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Students attending Columbia Public Schools will now go to school on May 21 with a 2.5 hour early dismissal. Previously, students didn’t have school that day. This changes the last day of school to June 4, instead of June 7.

For more on the School Board’s recent decisions, read Nicole Lebsack’s story on the ColumbiaMissourian.com

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Back in December, three Missouri superintendents appeared on Intersection, an online community talk show produced by KBIA and The Reynolds Journalism Institute. Intersection is a place where mid-Missourians can discuss the issues most important to them. The show airs every Monday from 12 to 1 p.m. online.

Go to the video to hear three superintendents answer questions from Missouri residents.

It features:

  • Chris Belcher – Columbia Public Schools
  • Charlotte Miller – Southern Boone County School District
  • Brian Mitchell – Jefferson City Schools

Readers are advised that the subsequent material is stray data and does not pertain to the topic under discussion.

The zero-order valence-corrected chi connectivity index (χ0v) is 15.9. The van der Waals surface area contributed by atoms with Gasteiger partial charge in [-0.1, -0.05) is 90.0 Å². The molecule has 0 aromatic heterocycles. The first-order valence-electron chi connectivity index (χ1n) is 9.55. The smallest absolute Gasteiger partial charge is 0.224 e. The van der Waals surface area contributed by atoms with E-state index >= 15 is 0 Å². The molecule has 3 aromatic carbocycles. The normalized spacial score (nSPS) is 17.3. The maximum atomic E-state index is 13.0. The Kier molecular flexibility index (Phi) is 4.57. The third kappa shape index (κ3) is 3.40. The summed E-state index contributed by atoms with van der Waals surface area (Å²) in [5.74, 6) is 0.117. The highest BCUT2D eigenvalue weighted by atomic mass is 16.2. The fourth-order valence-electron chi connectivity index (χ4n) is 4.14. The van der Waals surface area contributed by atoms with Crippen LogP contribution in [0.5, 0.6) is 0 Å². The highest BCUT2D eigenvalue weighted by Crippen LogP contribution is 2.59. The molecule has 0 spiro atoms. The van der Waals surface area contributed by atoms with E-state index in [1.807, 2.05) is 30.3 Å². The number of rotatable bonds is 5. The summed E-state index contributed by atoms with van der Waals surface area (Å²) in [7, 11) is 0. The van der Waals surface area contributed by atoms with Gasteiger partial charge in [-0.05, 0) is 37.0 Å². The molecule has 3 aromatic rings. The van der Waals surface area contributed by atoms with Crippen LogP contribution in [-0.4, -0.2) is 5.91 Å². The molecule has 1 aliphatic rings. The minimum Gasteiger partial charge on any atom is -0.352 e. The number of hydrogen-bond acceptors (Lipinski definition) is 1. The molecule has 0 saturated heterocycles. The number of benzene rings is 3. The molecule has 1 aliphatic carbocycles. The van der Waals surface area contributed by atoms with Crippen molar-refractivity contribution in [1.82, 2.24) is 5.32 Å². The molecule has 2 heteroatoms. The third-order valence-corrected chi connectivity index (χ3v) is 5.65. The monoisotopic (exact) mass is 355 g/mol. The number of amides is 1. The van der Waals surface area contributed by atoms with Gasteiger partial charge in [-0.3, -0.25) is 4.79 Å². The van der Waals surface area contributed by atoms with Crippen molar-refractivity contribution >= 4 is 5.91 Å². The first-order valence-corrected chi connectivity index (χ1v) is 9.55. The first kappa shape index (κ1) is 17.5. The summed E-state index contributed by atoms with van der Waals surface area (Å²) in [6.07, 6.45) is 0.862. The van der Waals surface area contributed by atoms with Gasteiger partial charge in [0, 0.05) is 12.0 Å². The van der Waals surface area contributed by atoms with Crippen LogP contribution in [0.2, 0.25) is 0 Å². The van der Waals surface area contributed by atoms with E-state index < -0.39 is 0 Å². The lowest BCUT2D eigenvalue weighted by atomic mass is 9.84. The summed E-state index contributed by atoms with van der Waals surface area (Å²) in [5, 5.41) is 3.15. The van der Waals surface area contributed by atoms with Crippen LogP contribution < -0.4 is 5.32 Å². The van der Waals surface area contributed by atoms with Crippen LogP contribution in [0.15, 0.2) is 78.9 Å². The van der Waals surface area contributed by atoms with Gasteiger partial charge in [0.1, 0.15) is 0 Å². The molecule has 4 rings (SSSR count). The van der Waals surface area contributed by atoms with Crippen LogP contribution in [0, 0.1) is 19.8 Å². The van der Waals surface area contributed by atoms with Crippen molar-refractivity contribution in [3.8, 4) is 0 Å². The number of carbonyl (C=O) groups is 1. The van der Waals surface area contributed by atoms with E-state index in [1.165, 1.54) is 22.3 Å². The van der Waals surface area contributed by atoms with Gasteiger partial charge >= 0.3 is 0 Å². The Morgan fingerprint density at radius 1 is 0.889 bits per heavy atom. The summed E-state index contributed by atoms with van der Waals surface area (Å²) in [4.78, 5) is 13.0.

Next Monday, March 22nd, conversation on Intersection will revolve around school board elections, so be sure to tune in! Interested in viewing past episodes of the show? Go to the archives page to watch episodes on everything from health care to campaign finance.

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Tuesday night, Alix Wiggins and I attended an MU College of Education-hosted  “Meet and Greet” for the current Columbia School Board candidates. Alix reported the story for the Missourian.

A number of topics were discussed by the candidates, including technology use in schools, No Child Left Behind, and teacher retention.

Near the end of the meeting, Ken Green, a Columbia resident, asked the candidates to answer why private and home-schooling alternatives attract students to leave the public education system. He added during his question, that he and his wife had home-schooled their son, but unlike most home-schoolers they did not do it for religious reasons.

Here is a synopsis of the candidate’s answers by the order in which they responded: